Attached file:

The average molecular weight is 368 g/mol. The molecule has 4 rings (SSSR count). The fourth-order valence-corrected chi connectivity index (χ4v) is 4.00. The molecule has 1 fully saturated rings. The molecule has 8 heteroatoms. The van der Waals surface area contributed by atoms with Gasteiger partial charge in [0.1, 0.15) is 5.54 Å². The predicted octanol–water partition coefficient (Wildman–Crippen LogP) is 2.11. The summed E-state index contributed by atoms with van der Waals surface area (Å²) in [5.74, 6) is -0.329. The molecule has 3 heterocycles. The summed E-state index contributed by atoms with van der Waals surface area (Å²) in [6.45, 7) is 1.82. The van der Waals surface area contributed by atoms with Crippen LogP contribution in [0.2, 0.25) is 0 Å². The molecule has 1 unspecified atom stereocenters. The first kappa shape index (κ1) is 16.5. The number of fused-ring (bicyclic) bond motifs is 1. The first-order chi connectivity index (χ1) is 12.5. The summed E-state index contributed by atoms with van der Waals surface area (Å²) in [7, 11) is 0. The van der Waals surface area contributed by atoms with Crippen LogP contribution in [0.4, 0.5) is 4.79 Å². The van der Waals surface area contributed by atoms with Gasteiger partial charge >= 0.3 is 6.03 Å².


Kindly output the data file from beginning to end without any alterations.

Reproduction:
The average molecular weight is 368 g/mol. The molecule has 4 rings (SSSR count). The fourth-order valence-corrected chi connectivity index (χ4v) is 4.00. The molecule has 1 fully saturated rings. The molecule has 8 heteroatoms. The van der Waals surface area contributed by atoms with Gasteiger partial charge in [0.1, 0.15) is 5.54 Å². The predicted octanol–water partition coefficient (Wildman–Crippen LogP) is 2.11. The summed E-state index contributed by atoms with van der Waals surface area (Å²) in [5.74, 6) is -0.329. The molecule has 3 heterocycles. The summed E-state index contributed by atoms with van der Waals surface area (Å²) in [6.45, 7) is 1.82. The van der Waals surface area contributed by atoms with Crippen LogP contribution in [0.2, 0.25) is 0 Å². The molecule has 1 unspecified atom stereocenters. The first kappa shape index (κ1) is 16.5. The number of fused-ring (bicyclic) bond motifs is 1. The first-order chi connectivity index (χ1) is 12.5. The summed E-state index contributed by atoms with van der Waals surface area (Å²) in [7, 11) is 0. The van der Waals surface area contributed by atoms with Crippen LogP contribution in [0.4, 0.5) is 4.79 Å². The van der Waals surface area contributed by atoms with Gasteiger partial charge >= 0.3 is 6.03 Å².